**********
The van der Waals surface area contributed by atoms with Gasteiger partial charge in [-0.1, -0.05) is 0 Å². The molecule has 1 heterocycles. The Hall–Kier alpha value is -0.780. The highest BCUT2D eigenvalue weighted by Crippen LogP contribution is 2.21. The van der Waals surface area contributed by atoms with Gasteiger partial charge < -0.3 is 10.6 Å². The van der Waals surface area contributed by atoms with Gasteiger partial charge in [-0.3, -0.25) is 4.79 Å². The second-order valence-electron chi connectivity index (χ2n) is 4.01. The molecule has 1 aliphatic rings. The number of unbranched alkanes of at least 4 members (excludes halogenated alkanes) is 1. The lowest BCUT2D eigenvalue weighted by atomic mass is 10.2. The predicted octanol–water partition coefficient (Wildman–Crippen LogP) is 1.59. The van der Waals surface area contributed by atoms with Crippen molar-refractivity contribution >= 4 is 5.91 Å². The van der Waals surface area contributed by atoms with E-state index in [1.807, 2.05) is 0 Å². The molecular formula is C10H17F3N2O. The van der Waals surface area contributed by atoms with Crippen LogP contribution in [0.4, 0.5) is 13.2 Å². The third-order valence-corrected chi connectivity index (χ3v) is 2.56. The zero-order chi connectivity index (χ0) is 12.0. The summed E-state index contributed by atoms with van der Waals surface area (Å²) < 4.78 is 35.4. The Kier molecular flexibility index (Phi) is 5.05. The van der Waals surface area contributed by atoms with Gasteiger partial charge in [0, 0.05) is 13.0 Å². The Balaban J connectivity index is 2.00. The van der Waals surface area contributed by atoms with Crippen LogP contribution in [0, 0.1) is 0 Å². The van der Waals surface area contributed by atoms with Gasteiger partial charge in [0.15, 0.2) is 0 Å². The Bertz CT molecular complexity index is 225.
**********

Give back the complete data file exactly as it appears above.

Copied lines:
The van der Waals surface area contributed by atoms with Gasteiger partial charge in [-0.1, -0.05) is 0 Å². The molecule has 1 heterocycles. The Hall–Kier alpha value is -0.780. The highest BCUT2D eigenvalue weighted by Crippen LogP contribution is 2.21. The van der Waals surface area contributed by atoms with Gasteiger partial charge < -0.3 is 10.6 Å². The van der Waals surface area contributed by atoms with Gasteiger partial charge in [-0.3, -0.25) is 4.79 Å². The second-order valence-electron chi connectivity index (χ2n) is 4.01. The molecule has 1 aliphatic rings. The number of unbranched alkanes of at least 4 members (excludes halogenated alkanes) is 1. The lowest BCUT2D eigenvalue weighted by atomic mass is 10.2. The predicted octanol–water partition coefficient (Wildman–Crippen LogP) is 1.59. The van der Waals surface area contributed by atoms with Crippen molar-refractivity contribution >= 4 is 5.91 Å². The van der Waals surface area contributed by atoms with E-state index in [1.807, 2.05) is 0 Å². The molecular formula is C10H17F3N2O. The van der Waals surface area contributed by atoms with Crippen LogP contribution in [0.4, 0.5) is 13.2 Å². The third-order valence-corrected chi connectivity index (χ3v) is 2.56. The zero-order chi connectivity index (χ0) is 12.0. The summed E-state index contributed by atoms with van der Waals surface area (Å²) < 4.78 is 35.4. The Kier molecular flexibility index (Phi) is 5.05. The van der Waals surface area contributed by atoms with Gasteiger partial charge in [0, 0.05) is 13.0 Å². The Balaban J connectivity index is 2.00. The van der Waals surface area contributed by atoms with Crippen LogP contribution in [0, 0.1) is 0 Å². The van der Waals surface area contributed by atoms with Gasteiger partial charge in [0.15, 0.2) is 0 Å². The Bertz CT molecular complexity index is 225.